The Kashmir Files is an emotion, a mission, not just a film

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Vivek Ranjan Agnihotri, Pallavi Joshi, Anupam Kher, Darshan Kumaar, Puneet Issar, Atul Srivastava & Bhasha Sumbli at the press conference. Photo: Rajiv Vijayakar

The press conference for The Kashmir Files, a scathing and disturbing drama on the greatest genocide unleashed in the civilized world—against the Kashmiri Pandits way back in 1990, was in a league of its own. Held at Red Bulb, a preview studio, it was enough to jolt and chill every member of the media present.

The worst part of this calculated pogrom against a specific community was the shocking cover-up of facts and the truth by not just the media but also the state and central governments, despite the fact that all aspects of what the UN defines as genocide were there. 32 years later, one filmmaker, not caring about threats to his life or media and industry support, decided to come out with a truth even he was not fully aware of when he first thought of researching this subject.

Writer-director Vivek Ranjan Agnihotri (of The Tashkent Files fame) and his actress wife Pallavi Joshi had toured USA, UK and Germany for over 90 days, recording video testimonials of people’s experiences at first-hand, including what had happened to them, their parents, children and families. Many of these Indians, who had migrated there, have now made a prominent name and position in these countries. More testimonials poured in from South Africa, Australia and parts of India, including Jammu.

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Dignitaries and special people with credibility like the Lt. Governor, top police personnel and others have also contributed. Vivek showed 20 minutes of blood-curdling video interviews before the equally moving trailer, and stated that every scene or shot seen visually have been re-created, with even the spoken word available in the public domain of YouTube and more.

“Not a single word or scene in my film is fictitious!” declared the filmmaker, stating that this was perhaps the most unique film ever made in the world. “We have only changed the names of the victims and we have placed everything in a common timeline—this is the only liberty we have taken!”

Vivek said that The Kashmir Files was more than just a film—it was an emotion. Supplementing his statement, Pallavi revealed that while their research was going on, she would not be able to sleep in their hotel at night, also well aware that they might hear worse the next day. Vivek added that they had video footage, from which he wrote the script, which ran into thousands of hours!

Anupam Kher, who heads the cast with Mithun Chakraborty (who was absent), and is a Kashmiri Pandit himself, said, “It was extremely difficult to portray a character when what has happened to him is very real. For me, there are two aspects here: I as an actor and I as a person. If the actor in me is not good, I can never project the real pain well. We all feel various emotions, but everyone cannot act it out. So just because I am a Kashmiri Pandit I cannot play my role well unless I can project what I feel as my character.”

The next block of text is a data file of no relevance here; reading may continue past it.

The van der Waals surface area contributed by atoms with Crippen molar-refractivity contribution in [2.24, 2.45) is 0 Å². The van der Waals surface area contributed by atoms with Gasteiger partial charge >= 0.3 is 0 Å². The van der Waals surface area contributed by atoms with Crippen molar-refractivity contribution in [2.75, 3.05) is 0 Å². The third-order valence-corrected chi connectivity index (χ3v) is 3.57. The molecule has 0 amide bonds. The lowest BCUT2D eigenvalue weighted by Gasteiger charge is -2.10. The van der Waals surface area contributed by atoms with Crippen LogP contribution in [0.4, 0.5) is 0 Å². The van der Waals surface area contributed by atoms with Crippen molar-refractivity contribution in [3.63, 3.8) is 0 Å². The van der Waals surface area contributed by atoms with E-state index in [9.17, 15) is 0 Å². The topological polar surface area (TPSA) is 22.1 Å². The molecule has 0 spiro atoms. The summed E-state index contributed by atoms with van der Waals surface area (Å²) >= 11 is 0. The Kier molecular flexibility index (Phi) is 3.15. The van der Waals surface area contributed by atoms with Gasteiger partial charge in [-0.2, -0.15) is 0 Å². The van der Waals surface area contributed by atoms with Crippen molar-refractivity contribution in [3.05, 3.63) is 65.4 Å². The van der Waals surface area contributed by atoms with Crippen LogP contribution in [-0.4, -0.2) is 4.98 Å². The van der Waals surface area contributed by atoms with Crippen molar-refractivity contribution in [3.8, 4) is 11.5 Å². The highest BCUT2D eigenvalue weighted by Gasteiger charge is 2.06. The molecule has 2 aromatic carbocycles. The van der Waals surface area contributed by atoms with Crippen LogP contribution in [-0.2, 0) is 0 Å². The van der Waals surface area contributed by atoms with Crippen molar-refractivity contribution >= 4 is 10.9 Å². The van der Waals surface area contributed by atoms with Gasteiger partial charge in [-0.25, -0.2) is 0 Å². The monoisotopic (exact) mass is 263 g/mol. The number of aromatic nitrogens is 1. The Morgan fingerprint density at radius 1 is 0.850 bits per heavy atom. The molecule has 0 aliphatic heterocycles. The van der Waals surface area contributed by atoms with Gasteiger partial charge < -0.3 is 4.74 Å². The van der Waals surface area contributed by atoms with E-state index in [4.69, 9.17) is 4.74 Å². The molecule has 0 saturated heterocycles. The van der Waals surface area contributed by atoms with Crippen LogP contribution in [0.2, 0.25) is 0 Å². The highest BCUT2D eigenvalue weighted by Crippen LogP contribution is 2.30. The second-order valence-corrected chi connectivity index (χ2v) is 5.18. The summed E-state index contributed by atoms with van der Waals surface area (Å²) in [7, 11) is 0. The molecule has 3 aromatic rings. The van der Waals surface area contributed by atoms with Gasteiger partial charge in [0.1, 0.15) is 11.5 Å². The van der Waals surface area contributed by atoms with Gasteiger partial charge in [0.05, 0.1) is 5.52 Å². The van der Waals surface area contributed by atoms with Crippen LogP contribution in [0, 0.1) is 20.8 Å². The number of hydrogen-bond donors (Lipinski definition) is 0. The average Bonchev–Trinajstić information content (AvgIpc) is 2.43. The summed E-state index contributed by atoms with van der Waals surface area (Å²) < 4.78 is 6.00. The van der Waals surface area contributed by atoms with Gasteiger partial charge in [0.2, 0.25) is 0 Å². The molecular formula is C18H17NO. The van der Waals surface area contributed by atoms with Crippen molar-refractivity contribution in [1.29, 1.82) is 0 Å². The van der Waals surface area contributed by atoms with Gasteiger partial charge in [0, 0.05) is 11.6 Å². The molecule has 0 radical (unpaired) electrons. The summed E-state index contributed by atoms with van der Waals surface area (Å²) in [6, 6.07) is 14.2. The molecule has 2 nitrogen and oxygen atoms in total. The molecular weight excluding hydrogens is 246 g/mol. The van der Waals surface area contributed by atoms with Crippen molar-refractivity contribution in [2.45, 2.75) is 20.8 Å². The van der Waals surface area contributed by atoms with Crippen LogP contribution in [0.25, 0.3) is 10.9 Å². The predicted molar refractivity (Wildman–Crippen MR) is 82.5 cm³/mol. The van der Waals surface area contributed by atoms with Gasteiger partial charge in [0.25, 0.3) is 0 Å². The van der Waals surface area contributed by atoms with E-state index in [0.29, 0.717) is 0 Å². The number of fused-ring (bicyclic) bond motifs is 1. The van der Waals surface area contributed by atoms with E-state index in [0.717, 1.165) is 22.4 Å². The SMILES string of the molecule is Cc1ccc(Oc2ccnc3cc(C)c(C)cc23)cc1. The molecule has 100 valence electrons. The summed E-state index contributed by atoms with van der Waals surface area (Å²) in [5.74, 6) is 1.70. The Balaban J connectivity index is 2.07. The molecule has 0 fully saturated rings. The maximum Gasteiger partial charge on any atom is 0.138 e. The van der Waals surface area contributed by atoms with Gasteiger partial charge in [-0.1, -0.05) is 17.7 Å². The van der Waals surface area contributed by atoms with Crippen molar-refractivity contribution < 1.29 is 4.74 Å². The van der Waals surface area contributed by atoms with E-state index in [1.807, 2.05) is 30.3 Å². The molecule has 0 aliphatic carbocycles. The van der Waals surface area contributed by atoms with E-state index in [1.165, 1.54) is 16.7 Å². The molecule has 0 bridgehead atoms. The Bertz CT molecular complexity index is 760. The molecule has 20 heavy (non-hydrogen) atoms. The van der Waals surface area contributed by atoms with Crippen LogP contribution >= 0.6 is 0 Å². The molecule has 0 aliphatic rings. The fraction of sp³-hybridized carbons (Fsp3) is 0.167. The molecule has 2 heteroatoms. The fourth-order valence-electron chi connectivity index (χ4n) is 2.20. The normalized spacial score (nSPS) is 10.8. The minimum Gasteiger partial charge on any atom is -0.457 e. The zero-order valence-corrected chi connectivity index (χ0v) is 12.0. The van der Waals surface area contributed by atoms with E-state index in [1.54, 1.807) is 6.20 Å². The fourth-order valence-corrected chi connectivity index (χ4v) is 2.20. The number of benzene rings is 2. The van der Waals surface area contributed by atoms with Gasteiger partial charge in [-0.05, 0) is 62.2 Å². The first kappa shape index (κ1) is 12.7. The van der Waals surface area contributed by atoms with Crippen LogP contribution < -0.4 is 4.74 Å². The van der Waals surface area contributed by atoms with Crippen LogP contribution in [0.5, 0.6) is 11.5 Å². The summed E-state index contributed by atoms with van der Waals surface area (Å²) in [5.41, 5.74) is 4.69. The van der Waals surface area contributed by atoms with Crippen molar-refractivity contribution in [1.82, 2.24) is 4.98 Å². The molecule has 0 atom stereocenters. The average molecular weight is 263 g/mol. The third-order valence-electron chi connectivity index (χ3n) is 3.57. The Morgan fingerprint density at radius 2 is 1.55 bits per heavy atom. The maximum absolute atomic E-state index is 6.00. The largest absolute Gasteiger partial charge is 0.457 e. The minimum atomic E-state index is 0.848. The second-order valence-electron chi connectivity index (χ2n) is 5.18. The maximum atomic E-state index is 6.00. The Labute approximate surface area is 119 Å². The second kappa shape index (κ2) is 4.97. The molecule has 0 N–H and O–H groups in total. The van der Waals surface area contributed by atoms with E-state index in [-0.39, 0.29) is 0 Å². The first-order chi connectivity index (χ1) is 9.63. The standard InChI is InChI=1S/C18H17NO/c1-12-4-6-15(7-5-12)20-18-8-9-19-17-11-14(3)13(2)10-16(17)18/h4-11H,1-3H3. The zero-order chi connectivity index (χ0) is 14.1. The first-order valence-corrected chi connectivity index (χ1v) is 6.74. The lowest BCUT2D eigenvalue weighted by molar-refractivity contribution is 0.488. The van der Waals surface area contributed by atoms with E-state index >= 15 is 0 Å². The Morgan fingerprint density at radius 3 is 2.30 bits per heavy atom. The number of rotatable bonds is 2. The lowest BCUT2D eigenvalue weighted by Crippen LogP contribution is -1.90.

He added, “My character’s name is Pushkarnath, which also happens to be my father’s name! When I reached Dehra Dun for the first shoot, the atmosphere was very different from that for a normal film, and then it dawned upon me what it was to play a normal, simple man from Kashmir, which my father had been! How do I differentiate the real Anupam Kher from the actor that is Anupam Kher? What is real and what is acting? The story was too close to life, as I had heard innumerable stories from my mother, maternal uncle and other close relatives. The silence in this room now shows that the pain has reached all of you, by the jolt all have received, and that is half the battle won!”

Vivek decided to show the film in America, where an incredible 36 organizations—the World Sikh Association, associations of the Jews, Nepalis, Tibetans, Buddhists, Telugu and Sindhi community and others decided to showcase his film. “In 16 cities, we had jam-packed shows, with a stampede outside of those who wanted to watch The Kashmir Files. And all this without any press or TV coverage! In Washington DC, for the first time in world cinema history, there was a Capitol Hill Congressional reception for Pallavi and me as filmmakers!”

He added, “And do you know that even worldwide, showing the full map of Kashmir is a no-no. Even children in Kashmir have not seen it, ditto those of migrants from there in the USA. But after watching this film, people contributed money and paid for putting up the Kashmir map with mention of my film at the world’s most expensive ad site for two days!”

With justified pride, Vivek added that there was not a single negative comment after shows across 16 cities, but only tears and hugs. “We made the film as a mission. Its success shows the power and universal resonance of a true story!” he concluded.

Darshaan Kumar, Puneet Issar, Atul Srivastava and Bhasha Sumbli were also present at the meet along with producer Abhishek Agarwal (the filmmaker introduced him as a man who gave a carte blanche to make the film), Rohit Sharma, the film’s background music composer and Udaysingh Mohite, the film’s DOP.

 

 

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